Additionally, it is possible to die from a Prozac overdose since alcohol can potentiate even smaller doses of your medication. 

What happens when you mix alcohol and antidepressants?

When you mix alcohol and antidepressants it can increase the risk of side effects from those antidepressants, most likely, drowsiness, feeling sleepy, lethargic, dizzy and problems with your coordination. 

What is the best time of day to take Prozac?

Prozac is recommended to be taken in the morning or twice a day in the morning and at noon.

Does alcohol make antidepressants less effective?

Yes, mixing alcohol with your antidepressant reduces the effectiveness of the treatment so it will actually take more time for you to see the expected benefits.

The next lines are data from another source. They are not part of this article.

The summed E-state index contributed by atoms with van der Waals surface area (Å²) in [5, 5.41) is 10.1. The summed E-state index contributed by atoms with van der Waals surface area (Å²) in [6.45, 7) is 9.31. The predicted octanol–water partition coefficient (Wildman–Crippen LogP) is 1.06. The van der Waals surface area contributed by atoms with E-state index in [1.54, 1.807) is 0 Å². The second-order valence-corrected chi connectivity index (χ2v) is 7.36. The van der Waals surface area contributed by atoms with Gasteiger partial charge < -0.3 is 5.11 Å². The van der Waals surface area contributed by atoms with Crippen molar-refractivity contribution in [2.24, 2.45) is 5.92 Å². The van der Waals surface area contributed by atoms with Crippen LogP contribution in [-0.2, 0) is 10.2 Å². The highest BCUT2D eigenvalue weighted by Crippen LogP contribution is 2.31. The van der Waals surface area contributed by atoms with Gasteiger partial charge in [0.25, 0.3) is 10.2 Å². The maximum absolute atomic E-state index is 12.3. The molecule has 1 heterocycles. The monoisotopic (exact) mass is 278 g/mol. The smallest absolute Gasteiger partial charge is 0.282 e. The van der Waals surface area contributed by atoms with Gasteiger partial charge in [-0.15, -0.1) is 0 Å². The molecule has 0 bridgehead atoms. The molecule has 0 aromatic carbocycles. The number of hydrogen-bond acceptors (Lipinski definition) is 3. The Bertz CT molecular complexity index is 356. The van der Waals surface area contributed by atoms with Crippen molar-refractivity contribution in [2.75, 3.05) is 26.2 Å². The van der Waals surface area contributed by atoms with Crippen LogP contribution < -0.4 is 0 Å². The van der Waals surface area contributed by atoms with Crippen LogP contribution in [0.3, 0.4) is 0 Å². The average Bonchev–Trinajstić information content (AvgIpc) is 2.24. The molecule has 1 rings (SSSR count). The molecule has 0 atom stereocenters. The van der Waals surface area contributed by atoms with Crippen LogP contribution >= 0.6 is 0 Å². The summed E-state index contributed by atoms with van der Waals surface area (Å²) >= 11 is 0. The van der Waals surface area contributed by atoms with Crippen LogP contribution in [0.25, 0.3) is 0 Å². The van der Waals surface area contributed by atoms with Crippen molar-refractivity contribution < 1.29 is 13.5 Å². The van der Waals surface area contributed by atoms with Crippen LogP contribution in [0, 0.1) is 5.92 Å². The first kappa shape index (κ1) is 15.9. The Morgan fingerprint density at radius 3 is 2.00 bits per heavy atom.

What Antidepressant Can you take with alcohol?

It is not recommended to take any of the existing antidepressants with alcohol.

This will reduce the effectivity of your treatment and also potentially putting you at risk of an overdose, increased side effects, alcohol dependence or will even compel you to stop your medication.  1589

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  2. Let Them Eat Prozac: The Unhealthy Relationship Between the Pharmaceutical Industry and Depression (Medicine, Culture, and History)
  3. Olanzapine/fluoxetine
  4. Fluoxetine Hydrochloride; Third Edition
  5. Fluoxetine 603 Questions to Ask that Matter to You


Mayo Clinic

San Diego Addiction Treatment Center